“Sprinting”, you say?
Yes, of course. “Winding down” = after Ramadan.
I’m in the process of listening to this lecture. Sounds good so far.
[I love blunt lectures. I wonder why?]
[Note: He says that some scholars say that the very first Laylatul Qadr was when Jibreel (alaihissalam) came to the Prophet (salallahu alaihi wasallam).
Perhaps this is the minority view because what I’ve read is that Laylatul Qadr was when the Quran was sent down from the Al-Lawh Al-Mahfoudh (the Preserved Tablet) down to the lowest heaven as Ibn Abbas (radiallahu anhu) said. And this is supported by the Arabic (it says “anzala” which means sent down at one time). Allah knows Better.]
[The audio quality isn’t great but please don’t let that stop you from listening to it.]
Sprinting in the Last Ten Days of Ramadan by Ahmad Jibril
As I said in an earlier post, Ramadan isn’t over yet.
The most important days of Ramadan are ahead of us. So for those of us whose first 20 days weren’t anything to write home about, we can still make this a good Ramadan.
How? By going on an ibaadah binge for the next 12 days.
And by maintaining most of that binge (if not all) beyond Ramadan. That’s the whole point of Ramadan after all. It’s the time of year where we train ourselves to become better slaves of Allah.
Here’s an article on the last 10 days of Ramadan. It’s simple and to the point but full of benefits.
The Last 10 Days of Ramadan by Shaikh Abdullah ibn Saalih Al-Fawzan
Well, the last ten nights are right around the corner, so I’ll be putting up lots of resources on this topic.
Here’s the first one:
Focusing on Laylatul Qadr and Itikaaf
That’s what happens to many a woman when that time of month strikes her at this time of month. They think that Ramadan is over and start to twiddle their thumbs.
Two sisters asked me what a menstruating woman could do during Ramadan so here goes:
[Just a note: An anonymous person wrote a comment criticizing something that I said in Part 2. I had no problem with that. All comments are welcome.
However, this individual used MY email address when typing in the comment. (You cannot submit a comment without typing in a valid email address.)
That REALLY annoyed me. I don’t mind being criticized but I hate lies and cowardice, especially considering the fact that this is Ramadan.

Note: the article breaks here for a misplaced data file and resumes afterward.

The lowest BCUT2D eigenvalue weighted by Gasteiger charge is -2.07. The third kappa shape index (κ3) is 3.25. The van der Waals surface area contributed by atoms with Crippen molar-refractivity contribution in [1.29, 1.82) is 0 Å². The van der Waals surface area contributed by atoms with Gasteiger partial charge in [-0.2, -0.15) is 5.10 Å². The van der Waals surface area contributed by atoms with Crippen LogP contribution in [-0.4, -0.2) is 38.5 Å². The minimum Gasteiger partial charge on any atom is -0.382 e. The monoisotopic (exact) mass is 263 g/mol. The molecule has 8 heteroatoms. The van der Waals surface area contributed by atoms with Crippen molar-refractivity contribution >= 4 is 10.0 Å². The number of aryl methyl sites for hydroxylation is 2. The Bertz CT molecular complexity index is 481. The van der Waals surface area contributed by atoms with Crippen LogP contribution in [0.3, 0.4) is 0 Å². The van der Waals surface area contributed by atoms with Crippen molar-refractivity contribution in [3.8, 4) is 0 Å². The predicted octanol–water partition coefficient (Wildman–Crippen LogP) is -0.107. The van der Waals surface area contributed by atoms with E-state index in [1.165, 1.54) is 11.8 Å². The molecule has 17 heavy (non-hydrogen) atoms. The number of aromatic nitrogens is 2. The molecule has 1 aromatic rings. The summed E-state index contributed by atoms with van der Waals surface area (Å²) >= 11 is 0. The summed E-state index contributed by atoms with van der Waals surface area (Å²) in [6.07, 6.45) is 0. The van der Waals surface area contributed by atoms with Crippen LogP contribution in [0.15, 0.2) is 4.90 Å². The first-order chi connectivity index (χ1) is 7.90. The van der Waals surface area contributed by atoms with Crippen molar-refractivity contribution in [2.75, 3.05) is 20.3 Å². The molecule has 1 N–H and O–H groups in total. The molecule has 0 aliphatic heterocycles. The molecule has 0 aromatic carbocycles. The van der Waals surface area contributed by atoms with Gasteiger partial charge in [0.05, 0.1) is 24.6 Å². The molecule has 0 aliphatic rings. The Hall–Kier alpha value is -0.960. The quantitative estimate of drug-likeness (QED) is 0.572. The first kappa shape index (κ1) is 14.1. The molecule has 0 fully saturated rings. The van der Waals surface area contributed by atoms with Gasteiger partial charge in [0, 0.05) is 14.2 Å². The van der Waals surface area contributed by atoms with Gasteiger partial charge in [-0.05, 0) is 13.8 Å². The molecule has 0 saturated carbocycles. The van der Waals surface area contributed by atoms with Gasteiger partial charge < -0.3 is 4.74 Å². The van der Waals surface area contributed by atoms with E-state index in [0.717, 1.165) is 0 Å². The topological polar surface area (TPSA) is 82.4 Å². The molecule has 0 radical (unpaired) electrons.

Why am I telling you all this? Simple. If you wish to write a comment in the future, then please don’t make the mistake of using my email address, just because you want to remain anonymous. You can either create a new email address for this purpose or else please refrain from commenting. If I see that anybody has used my email address for writing a comment, I’ll delete the comment then and there. I don’t like dealing with liars and cowards.]
Okay, so now that I’ve said what I had to say (I always say what I have to say, don’t I?), let’s continue with our checklist:
18) The Month of Integrity
What integrity is NOT: using the blog owner’s email address to write an anonymous comment.
What integrity IS: using your OWN email address to air your comments. And if you happen to behave in a manner other than that, then you should be willing to apologize. [Yes, this individual really did annoy me. May Allah forgive her.]
In the last 10 days, did our integrity improve? Were we honest in our dealings?
Do you know how Islam spread to places like Indonesia and Malaysia? Through honest Muslim traders. The people of those lands were totally amazed at how honest these individuals were with their business dealings.
I’ll tell you two stories that happened to me:
1) Many years ago, paid parking was introduced in our parking lot. So, in the beginning (before we all got the parking cards), I used to rush down every hour to get the ticket. Sometimes, I would put in AED 5 for two hours. (AED = Arab Emirate Dirhams.)
One day, I didn’t have any change so I went to the light shop under my house to get change for AED 5. There was an old south Indian Hindu man there. I knew him well because he had worked there for years and I had basically grown up in that building. So I asked him for change. He only had AED 4.75 so I gave him the AED 5 bill and took the change.
That was that, right? I mean, who would care about 25 fils? A quarter of a dirham? He did.
He come up to me a few days later and gave me the 25 fils. I was shocked and told him not to worry about it. He insisted that I take it because he couldn’t keep it. Subhan Allah.
I was so sad that this kind of integrity came from a non-Muslim and not a Muslim. We’re usually too ashamed to even return such a small amount in case the other person laughs at us.
[He left for India a few years ago. If I had to choose one person in the entire world that I would want Allah to guide to Islam, it would be him. I ask Allah by His Beautiful Names that He guide this man to Islam for this act that he did. Ameen.] Read more